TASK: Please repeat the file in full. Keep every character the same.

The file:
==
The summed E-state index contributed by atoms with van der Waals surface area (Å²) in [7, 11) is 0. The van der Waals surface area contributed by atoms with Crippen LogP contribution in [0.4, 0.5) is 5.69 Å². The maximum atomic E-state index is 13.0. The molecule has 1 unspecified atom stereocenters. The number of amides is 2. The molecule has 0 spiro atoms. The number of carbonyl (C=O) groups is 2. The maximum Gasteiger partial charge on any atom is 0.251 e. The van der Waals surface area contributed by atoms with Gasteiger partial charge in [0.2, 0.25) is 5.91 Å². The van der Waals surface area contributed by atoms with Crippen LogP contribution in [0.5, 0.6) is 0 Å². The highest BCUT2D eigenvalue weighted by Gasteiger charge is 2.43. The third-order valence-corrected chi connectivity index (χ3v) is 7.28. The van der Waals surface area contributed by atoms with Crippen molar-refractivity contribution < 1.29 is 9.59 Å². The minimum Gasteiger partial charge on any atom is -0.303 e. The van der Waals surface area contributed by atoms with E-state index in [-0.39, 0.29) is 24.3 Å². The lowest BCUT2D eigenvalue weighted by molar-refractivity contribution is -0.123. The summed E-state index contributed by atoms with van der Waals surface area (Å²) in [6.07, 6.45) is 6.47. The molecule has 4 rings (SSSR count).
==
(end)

The summed E-state index contributed by atoms with van der Waals surface area (Å²) in [7, 11) is 0. The van der Waals surface area contributed by atoms with Crippen LogP contribution in [0.4, 0.5) is 5.69 Å². The maximum atomic E-state index is 13.0. The molecule has 1 unspecified atom stereocenters. The number of amides is 2. The molecule has 0 spiro atoms. The number of carbonyl (C=O) groups is 2. The maximum Gasteiger partial charge on any atom is 0.251 e. The van der Waals surface area contributed by atoms with Gasteiger partial charge in [0.2, 0.25) is 5.91 Å². The van der Waals surface area contributed by atoms with Crippen LogP contribution in [0.5, 0.6) is 0 Å². The highest BCUT2D eigenvalue weighted by Gasteiger charge is 2.43. The third-order valence-corrected chi connectivity index (χ3v) is 7.28. The van der Waals surface area contributed by atoms with Crippen molar-refractivity contribution < 1.29 is 9.59 Å². The minimum Gasteiger partial charge on any atom is -0.303 e. The van der Waals surface area contributed by atoms with E-state index in [-0.39, 0.29) is 24.3 Å². The lowest BCUT2D eigenvalue weighted by molar-refractivity contribution is -0.123. The summed E-state index contributed by atoms with van der Waals surface area (Å²) in [6.07, 6.45) is 6.47. The molecule has 4 rings (SSSR count).